Judge Rules Bradley Manning Pre-Trial Detention "Excessive", Credits Him 112 Days Off Potential Sentence
Not much of a victory for Manning, who still faces life in prison
As noted on Reason 24/7 earlier today, a military judge has ruled that Bradley Manning's pre-trial confinement, 23 hours a day in a windowless cell room for months, was "excessive" and "more rigorous." As such, the judge ordered 112 days be credited toward any sentence handed down to Manning, who is facing 22 charges and could get life in prison, or even the death penalty, if convicted.
Manning, of course, is accused of facilitating the leak of materials, including a trove of State Department cables, to Wikileaks. Among his charges is "aiding the enemy." The decision came on the first day of a four day pre-trial hearing. More from the AP:
The hearing is partly to determine whether Manning's motivation matters. Prosecutors want the judge to bar the defense from producing evidence at trial regarding his motive for allegedly leaking hundreds of thousands of secret war logs and diplomatic cables. They say motive is irrelevant to whether he leaked intelligence, knowing it would be seen by al-Qaida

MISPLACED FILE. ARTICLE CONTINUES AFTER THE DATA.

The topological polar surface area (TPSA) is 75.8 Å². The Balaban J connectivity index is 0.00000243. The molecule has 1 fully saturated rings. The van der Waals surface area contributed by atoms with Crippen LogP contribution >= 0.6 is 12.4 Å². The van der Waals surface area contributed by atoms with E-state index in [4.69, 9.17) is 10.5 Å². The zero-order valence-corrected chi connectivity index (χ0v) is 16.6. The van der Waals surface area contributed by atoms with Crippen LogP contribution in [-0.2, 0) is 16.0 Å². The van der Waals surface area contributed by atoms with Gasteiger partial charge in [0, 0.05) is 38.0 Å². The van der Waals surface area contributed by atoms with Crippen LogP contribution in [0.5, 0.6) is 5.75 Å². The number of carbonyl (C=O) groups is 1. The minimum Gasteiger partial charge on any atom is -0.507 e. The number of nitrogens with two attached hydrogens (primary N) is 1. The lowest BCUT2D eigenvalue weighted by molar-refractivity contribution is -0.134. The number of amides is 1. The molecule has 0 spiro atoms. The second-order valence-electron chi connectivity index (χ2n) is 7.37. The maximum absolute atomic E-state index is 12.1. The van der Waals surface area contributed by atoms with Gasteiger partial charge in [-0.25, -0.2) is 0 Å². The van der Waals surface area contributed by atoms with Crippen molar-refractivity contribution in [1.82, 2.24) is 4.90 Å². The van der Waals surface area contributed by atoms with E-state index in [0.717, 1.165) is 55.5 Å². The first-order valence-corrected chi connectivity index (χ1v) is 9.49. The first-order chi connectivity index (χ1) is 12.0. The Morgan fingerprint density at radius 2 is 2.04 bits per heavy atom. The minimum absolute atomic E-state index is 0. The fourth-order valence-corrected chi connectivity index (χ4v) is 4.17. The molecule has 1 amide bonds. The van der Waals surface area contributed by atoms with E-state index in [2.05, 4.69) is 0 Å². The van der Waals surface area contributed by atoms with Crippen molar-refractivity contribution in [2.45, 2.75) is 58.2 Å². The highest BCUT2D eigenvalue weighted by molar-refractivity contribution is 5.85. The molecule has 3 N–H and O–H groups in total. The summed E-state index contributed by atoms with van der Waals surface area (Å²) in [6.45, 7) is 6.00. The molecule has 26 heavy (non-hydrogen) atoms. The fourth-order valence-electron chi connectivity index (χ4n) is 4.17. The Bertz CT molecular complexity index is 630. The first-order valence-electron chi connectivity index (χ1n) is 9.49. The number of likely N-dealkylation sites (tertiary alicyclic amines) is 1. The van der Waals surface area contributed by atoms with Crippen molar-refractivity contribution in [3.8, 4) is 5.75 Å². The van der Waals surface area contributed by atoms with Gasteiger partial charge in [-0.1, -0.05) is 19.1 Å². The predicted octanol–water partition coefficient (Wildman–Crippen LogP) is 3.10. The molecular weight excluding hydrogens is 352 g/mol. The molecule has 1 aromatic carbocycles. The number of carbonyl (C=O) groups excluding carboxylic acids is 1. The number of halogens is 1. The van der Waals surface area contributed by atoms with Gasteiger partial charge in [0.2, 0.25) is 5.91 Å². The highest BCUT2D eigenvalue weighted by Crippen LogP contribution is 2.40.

Manning allegedly told an online confidant-turned-informant that he leaked the material because "I want people to see the truth" and "information should be free."
Defense attorney David Coombs said Tuesday that barring such evidence would cripple the defense's ability to argue that Manning leaked only information that he believed couldn't hurt the United States or help a foreign nation.
Manning has offered to take responsibility for the leaks in a pending plea offer but he still could face trial on charges such as aiding the enemy.
Not only does Manning's defense argue the leaked information did not harm national security, the U.S. government has admitted as much. Nevertheless, the government is pushing for a life sentence, using a statute intended for spies or enemies of the state. Why? "This sends a clear message to would-be national security whistleblowers to keep silent and let the government police itself," Elizabeth Goitein of NYU's Brennan Center for Justice explained. Just s.o.p. for the "most transparent administration in history".